I think that, coming from a country in which the population is overwhelmingly Catholic, and where the damage of modernist thought has not yet had such a disastrous effect on society, Pope Francis was not aware in the beginning of how compelling was the need to declare the Truth early and often. He also was probably a bit naive about the media - or maybe he isn’t - maybe he was trying to start a dialogue. In any case, I think (and hope) you are right - that we will begin to see more of his orthodoxy shining through.

Tell that to the children - I don’t think it’s fair to ask children to take on such an abstract idea. Don’t get me wrong - I accept the Church’s teaching on divorce - came to the Church in large part because of it. But I do think that the position on requiring a declaration of nullity is insensitive to the children. Divorce is hard enough - and then to tell them that the marriage out of which they were created was void? Ouch! This is one of the reasons why I struggle so much with seeking an annulment (even though my unbelieving husband left me 9 years ago). And I am certainly not the only one who feels this way!

In my opinion, which is NOT above church teaching, would be to say that the marriage was invalid from the time of discontent between the husband and wife, not that the whole marriage is seen as invalid. As a child of divorce that does feel right or welcoming. It makes it seem like the marriage should have never taken place which of course would make it seem that they children which have result from that marriage should have never take place. You can restate it all you want, but that just make sense.

In your example, the marriage should seen as a loving valid marriage until that information was known. Anytime after that, no matter what that couple decided to do, I can understand must be seen as invalid by the Church.

Seeing as a couples life revolves around their marriage and children’s lives revolve around the decision and guidance of that married couple you can simply not separate it all. If you haven’t been through it, I am sorry you would simply not understand.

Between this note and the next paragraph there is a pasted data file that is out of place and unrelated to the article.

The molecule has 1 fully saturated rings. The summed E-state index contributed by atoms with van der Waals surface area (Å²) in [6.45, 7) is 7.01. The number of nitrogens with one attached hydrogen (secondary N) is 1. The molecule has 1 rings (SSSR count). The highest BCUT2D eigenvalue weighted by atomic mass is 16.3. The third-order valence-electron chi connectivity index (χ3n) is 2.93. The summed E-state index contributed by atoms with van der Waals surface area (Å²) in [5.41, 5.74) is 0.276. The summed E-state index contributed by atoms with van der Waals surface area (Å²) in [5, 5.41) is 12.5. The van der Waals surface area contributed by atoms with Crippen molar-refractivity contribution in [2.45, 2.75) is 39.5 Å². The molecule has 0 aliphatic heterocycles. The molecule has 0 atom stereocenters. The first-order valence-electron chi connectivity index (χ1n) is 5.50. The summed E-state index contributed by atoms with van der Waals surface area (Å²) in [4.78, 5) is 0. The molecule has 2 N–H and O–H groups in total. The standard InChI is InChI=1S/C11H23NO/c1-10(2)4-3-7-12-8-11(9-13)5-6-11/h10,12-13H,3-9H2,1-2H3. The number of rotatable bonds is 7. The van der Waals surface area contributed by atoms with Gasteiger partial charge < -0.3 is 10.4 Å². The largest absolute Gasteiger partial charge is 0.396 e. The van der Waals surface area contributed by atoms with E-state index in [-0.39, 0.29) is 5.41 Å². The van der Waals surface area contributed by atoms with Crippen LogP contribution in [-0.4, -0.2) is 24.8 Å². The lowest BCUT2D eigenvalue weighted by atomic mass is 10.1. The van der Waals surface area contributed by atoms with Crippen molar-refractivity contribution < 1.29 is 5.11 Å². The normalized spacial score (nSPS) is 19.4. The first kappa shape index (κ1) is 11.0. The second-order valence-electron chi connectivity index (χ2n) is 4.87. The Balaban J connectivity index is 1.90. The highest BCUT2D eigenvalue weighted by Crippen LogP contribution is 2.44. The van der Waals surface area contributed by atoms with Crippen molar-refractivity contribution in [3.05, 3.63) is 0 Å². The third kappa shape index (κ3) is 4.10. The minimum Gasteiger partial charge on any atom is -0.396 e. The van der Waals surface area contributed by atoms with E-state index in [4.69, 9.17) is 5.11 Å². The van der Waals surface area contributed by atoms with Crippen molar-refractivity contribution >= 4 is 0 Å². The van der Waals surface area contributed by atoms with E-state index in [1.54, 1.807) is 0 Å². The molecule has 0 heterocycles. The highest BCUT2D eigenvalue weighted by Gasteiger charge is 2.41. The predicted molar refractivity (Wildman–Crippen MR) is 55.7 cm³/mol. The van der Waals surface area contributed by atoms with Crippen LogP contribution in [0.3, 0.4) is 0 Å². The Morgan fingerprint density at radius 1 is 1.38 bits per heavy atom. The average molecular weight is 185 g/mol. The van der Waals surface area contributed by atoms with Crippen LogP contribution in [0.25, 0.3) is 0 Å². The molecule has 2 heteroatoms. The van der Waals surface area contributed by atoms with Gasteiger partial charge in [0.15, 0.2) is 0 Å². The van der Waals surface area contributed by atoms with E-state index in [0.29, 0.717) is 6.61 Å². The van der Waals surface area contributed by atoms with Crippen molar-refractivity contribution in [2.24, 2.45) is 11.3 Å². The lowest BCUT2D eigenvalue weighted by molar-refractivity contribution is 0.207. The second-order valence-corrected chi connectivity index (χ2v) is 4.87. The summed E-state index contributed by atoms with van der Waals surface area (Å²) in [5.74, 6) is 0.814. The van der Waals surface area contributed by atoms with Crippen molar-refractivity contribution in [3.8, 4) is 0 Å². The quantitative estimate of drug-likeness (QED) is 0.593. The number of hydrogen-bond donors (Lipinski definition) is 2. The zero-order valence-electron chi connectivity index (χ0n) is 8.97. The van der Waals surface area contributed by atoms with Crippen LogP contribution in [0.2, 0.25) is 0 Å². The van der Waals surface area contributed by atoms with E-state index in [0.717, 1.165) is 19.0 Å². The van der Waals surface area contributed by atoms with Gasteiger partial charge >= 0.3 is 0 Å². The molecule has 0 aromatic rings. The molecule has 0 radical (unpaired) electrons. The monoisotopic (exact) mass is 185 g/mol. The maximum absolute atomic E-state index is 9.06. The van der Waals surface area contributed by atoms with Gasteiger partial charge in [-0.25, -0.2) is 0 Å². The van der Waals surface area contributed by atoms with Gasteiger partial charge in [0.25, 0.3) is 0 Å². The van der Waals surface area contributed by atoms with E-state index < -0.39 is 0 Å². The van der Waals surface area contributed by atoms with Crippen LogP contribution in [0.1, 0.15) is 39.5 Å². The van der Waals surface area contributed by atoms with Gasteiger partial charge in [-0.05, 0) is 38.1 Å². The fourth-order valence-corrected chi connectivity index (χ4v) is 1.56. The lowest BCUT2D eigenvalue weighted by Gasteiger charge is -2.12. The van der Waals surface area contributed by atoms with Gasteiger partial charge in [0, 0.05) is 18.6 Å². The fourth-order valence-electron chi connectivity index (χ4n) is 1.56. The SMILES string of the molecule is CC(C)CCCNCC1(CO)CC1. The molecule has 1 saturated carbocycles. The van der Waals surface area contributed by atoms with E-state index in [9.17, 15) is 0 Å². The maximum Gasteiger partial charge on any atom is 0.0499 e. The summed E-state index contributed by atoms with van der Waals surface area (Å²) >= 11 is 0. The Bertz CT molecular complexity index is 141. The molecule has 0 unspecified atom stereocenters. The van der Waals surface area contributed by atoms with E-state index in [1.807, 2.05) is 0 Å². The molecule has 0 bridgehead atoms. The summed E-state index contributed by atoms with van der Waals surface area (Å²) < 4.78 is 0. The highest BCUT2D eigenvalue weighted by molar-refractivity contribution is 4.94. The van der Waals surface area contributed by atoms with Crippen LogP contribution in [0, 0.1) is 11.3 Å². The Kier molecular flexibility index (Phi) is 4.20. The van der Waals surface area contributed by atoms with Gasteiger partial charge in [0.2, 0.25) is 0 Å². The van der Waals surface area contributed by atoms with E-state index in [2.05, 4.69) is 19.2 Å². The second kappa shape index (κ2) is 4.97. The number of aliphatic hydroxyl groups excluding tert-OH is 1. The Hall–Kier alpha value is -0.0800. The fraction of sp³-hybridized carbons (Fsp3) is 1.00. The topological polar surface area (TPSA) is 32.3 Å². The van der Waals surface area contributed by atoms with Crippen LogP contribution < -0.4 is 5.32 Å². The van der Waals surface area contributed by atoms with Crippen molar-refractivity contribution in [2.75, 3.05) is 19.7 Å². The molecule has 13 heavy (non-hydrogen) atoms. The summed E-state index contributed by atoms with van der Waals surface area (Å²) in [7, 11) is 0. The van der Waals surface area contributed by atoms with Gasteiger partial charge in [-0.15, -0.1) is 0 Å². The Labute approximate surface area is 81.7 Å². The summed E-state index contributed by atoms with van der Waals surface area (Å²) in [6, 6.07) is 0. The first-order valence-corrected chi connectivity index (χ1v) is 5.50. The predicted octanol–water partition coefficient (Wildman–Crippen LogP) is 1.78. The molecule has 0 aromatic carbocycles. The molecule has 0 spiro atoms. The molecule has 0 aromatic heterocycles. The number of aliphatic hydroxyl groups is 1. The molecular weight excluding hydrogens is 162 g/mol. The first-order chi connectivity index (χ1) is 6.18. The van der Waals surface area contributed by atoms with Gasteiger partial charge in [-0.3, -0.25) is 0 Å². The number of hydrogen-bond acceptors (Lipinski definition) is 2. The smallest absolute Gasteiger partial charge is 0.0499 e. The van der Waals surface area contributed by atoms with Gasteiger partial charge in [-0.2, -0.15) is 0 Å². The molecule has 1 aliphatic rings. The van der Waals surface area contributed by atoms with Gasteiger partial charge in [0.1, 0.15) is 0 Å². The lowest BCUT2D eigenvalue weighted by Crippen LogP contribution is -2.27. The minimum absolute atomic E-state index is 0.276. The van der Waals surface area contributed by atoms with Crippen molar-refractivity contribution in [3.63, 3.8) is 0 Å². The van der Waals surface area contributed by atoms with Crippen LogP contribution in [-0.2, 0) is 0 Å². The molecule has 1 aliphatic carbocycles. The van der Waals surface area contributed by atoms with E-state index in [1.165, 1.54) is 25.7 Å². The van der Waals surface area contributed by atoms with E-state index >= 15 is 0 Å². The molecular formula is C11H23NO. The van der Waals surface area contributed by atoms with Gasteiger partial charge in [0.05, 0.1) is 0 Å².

Even though my parents tried very hard for 5 year to mend their marriage, going to counselors and priest, they just could not raise us in a emotionally healthy home; in fact, waiting so long did a great deal of damage to all of us. After the divorce my mother made us feel like dirt because we came from a divorced home because the church was so non supportive at the time. We all not suffer with very low self esteem and anxiety even though we are all hard working, creative, well educated, polite helpful people. Not of us feels good about ourselves and I am the only one still invoved in the Catholic church.

But the validity of the marriage had nothing to do with the children. As has been said, when the parents got married, they (hopefully) thought it would last. All the Church is saying is that the conditions weren’t met for a valid marriage. (For example, if one of the spouses never really committed to being faithful, or if one of them wasn’t really “free” to make a decision to marry.) But it has nothing to do with the worth of the children.

Think of it like this: the Church has always taught that sexual relationships outside of marriage are sinful. That won’t change. Yet children are born of these relationships all the time. The sexual act outside of marriage is wrong, but the children themselves are a blessing. God can make good come of anything.

An invalid marriage is not a sin. If we do not think it is wrong for God to allow children to be born of sinful relationships, we certainly don’t think there is any judgement on children born to a married couple.

Sometimes a marriage should never have taken place. My brother-in-law was in a marriage that everyone knew would never last, and bets were being made at the wedding reception! (His ex-wife didn’t know the meaning of the word “faithful.”) They did have a child, though, and she’s a blessing. Rather like when children are born of a sexual union outside of a marriage; the sexual union should not have happened in that context, but God can make good of anything. The children are still a blessing.

And to add to that, the marriage itself, while maybe it should not have happened, is not sinful. It is presumed that people go into it assuming it will last. A sexual relationship out of marriage is sinful. So if we are not saying that children of inappropriate sexual relationships should not have been born, we are certainly not going to say that children of invalid marriages should not be born.

But discontent has nothing to do with the validity of a marriage. If it was ever valid, there is no annulment. There are certain criteria to meet, and if they are met, it is a valid marriage.